More important, why hadn’t we ever heard that story before? Was it a RIOC cover up?
And then, Haynes landed on yet another story with yet another bad guy: David Hirschhorn
Pressured to expand on his critical statements to Residents Association president Rossana Ceruzzi, Haynes released a statement:
Since Amalgamated Bank closed its branch on Roosevelt Island last year, RIOC has received several inquiries about bringing another bank to the island. As part of that strategy, RIOC approached Mr. Hirschhorn with the idea of bringing another bank to the Amalgamated Bank space but, unfortunately, he was not willing to entertain our proposal for a new bank at that location. And, unfortunately, many of the banks that have been approached to establish a presence on the island have declined our offer either because of limited storefronts large enough to outfit a new branch along Main StreetShelton J. Haynes, July 1st, 2021.
Surely, by then, Haynes knew that the “limited storefronts large enough to outfit a new branch” resulted from RIOC’s signing a lease for the old library space. The only other possibility was the long abandoned stationery store, which Hudson-Related committed to Roosevelt Island Wines and Spirits as a future home.
It was a pipe dream anyway as was the idea of a Sportspark Bank. Neither had the slightest chance of happening, but Haynes had to give the community something.
And so, after a year of failure, instead of standing tall like a trustworthy public servant, he threw shade on Westview and Hirschhorn.
RIOC cover up exposed
For Hirschhorn, there was concern that statements like this from Haynes might discourage any bank from considering the now empty location. RIOC’s longstanding neglect of Main Street infrastructure, particularly along the Westview strip, was already a negative of which Haynes and his successor were aware.
But Haynes left out some key information. As he knew, although Amalgamated was gone, a year remained on their lease. This meant the bank still controlled the space’s usage. No new bank could take over without complications and Amalgamated approval.
As the lease neared expiration, on June 30th, Hirschhorn gave it one more shot.
“I reached out to Amalgamated, but regrettably they cannot reverse course.”
And RIOC’s brain trust? After pointing fingers at Hirschhorn, they gamboled off on the holiday weekend, content apparently they’d successfully found a suitable scapegoat.
The RIOC cover up, a nervous scattershot blaming anyone and anything but themselves, leaves questions unanswered.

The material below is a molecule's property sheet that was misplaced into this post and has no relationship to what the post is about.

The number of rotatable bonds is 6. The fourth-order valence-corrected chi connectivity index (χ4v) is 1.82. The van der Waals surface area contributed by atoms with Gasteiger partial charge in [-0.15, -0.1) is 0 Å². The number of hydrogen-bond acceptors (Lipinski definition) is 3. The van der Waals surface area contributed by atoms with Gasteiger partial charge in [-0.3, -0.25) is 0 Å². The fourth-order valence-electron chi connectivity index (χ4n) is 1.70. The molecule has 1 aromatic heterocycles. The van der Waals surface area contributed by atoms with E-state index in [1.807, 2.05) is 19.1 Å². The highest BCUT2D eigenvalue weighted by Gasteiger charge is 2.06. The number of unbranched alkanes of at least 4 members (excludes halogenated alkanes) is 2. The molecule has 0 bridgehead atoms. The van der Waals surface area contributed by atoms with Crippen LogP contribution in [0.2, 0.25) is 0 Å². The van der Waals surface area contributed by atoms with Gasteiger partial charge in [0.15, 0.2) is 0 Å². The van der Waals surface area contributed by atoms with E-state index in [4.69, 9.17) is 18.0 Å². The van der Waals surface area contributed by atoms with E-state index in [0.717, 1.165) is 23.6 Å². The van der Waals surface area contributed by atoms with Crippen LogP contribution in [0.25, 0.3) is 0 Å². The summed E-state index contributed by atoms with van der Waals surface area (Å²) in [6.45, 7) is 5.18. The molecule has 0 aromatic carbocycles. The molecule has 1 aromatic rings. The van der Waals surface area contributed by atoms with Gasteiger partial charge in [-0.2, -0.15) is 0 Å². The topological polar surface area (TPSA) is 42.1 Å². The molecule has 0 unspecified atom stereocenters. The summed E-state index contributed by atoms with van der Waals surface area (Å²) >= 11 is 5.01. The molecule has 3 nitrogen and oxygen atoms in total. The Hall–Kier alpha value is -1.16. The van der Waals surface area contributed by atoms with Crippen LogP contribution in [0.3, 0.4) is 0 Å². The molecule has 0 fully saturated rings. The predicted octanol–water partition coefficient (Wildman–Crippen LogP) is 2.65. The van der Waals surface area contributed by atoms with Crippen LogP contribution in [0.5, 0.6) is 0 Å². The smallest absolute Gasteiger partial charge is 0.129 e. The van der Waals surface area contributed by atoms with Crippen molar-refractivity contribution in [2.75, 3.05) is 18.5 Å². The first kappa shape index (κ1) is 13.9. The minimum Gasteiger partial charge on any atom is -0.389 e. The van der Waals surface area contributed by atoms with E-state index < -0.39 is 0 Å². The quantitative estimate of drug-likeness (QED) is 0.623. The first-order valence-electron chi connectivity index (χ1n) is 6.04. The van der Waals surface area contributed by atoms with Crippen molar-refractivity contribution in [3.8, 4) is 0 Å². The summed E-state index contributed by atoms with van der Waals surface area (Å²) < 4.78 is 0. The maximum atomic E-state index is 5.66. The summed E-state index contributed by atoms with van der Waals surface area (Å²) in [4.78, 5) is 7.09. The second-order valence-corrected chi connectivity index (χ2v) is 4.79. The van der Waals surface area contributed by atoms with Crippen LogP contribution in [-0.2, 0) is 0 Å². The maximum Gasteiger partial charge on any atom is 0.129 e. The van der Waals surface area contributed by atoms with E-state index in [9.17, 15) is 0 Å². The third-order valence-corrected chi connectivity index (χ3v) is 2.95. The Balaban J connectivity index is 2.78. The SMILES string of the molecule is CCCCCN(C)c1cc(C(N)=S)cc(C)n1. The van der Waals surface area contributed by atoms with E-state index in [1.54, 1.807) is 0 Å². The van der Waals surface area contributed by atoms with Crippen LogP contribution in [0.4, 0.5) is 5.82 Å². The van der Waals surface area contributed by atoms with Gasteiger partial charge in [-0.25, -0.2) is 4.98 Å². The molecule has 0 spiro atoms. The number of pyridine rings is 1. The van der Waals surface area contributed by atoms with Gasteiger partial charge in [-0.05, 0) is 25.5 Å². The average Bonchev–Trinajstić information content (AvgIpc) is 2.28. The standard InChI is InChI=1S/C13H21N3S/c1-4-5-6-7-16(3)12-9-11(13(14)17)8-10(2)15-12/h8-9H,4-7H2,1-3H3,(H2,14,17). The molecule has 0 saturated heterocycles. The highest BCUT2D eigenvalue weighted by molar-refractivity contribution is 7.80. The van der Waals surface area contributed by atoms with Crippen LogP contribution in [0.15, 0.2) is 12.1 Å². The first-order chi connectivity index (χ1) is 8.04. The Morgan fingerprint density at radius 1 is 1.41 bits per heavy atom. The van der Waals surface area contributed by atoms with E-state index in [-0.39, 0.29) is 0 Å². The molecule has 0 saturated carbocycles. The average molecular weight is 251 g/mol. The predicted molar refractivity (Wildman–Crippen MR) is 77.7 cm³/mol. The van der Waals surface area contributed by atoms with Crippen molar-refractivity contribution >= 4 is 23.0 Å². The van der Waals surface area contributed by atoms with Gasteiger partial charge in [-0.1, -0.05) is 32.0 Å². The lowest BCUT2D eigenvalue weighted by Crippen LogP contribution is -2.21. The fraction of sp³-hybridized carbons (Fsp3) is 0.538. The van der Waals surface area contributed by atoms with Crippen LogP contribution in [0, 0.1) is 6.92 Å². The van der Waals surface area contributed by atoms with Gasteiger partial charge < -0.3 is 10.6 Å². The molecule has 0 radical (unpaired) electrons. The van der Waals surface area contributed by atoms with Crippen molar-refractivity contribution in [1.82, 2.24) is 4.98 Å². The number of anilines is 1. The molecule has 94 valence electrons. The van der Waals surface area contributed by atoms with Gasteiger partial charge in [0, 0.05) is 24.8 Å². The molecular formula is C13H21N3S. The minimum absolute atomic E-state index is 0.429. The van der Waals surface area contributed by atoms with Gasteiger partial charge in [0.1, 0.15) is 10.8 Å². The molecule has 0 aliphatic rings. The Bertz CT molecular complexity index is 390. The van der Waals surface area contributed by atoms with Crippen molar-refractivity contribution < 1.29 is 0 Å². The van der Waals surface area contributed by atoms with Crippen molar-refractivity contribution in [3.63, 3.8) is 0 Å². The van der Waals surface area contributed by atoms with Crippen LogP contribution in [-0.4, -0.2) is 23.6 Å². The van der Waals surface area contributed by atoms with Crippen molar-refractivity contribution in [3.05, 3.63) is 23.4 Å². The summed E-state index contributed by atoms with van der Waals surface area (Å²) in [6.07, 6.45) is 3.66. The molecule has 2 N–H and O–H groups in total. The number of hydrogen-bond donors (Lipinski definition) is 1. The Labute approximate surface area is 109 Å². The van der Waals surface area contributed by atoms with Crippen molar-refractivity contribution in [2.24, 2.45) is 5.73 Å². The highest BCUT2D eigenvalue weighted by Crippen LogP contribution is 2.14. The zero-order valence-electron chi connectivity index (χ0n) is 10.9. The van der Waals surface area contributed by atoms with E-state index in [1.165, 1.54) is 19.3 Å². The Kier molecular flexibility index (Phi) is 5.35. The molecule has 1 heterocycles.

First, why was no effort invested in working with Westview’s management. After all, the state had some tools in hand that might help. They could dangle over $40 million in immediate deposits, for one thing, and the state, even in a pandemic, controlled considerable resources.
RIOC never mentions contacting more than a single state resource, banking regulators. But what about the Economic Development Agency? What about state and city operations ambitiously promoting minority and women owned businesses?
As far as we know, RIOC did none of that. Instead, Haynes and O’Reilly remained silent when a board member, David Kraut, cussed out elected officials, making them yet another scapegoat.
And the pair toyed with a fantasy Sportspark Bank, as if it made sense for a bank digging out vault space in a lightly used sports facility away from foot traffic under a noisy bridge.
From a scapegoat’s point of view…
Hirschhorn, Westview’s managing member was blindsided, but once the dust settled, he put his thoughts together.
After wearing out a series of scapegoats, from the pandemic to callous bankers, RIOC’s deep thinkers pounced on Hirschhorn.
First, they said he “was not willing to help,” without any evidence. Then, they migrated to, “No bank will consider Main Street.”
Finally, Haynes landed what he hopes is a knockout punch, absolving himself and his “team.”
“As part of that strategy, RIOC approached Mr. Hirschhorn with the idea of bringing another bank to the Amalgamated Bank space but, unfortunately, he was not willing to entertain our proposal for a new bank at that location.”
Hirschhorn never saw any such proposal, and a year later, Haynes cited it for the first time.
And nobody but nobody was aware of any organized strategy.
Like so much of what RIOC’s come up with, it makes no sense. With sizeable empty space looming, why wouldn’t Westview’s management not “entertain” RIOC’s proposal, if there really was one?
In the end, what’s the cost of a RIOC cover up? Of whisking away failure by scapegoating any available target?
Of RIOC’s inability to work evenhandedly with so many of the Island’s stakeholders?
From residents to media to real estate managers, the state fails, weakening the community by incessantly dividing it.
How can this trainwreck end under current conditions?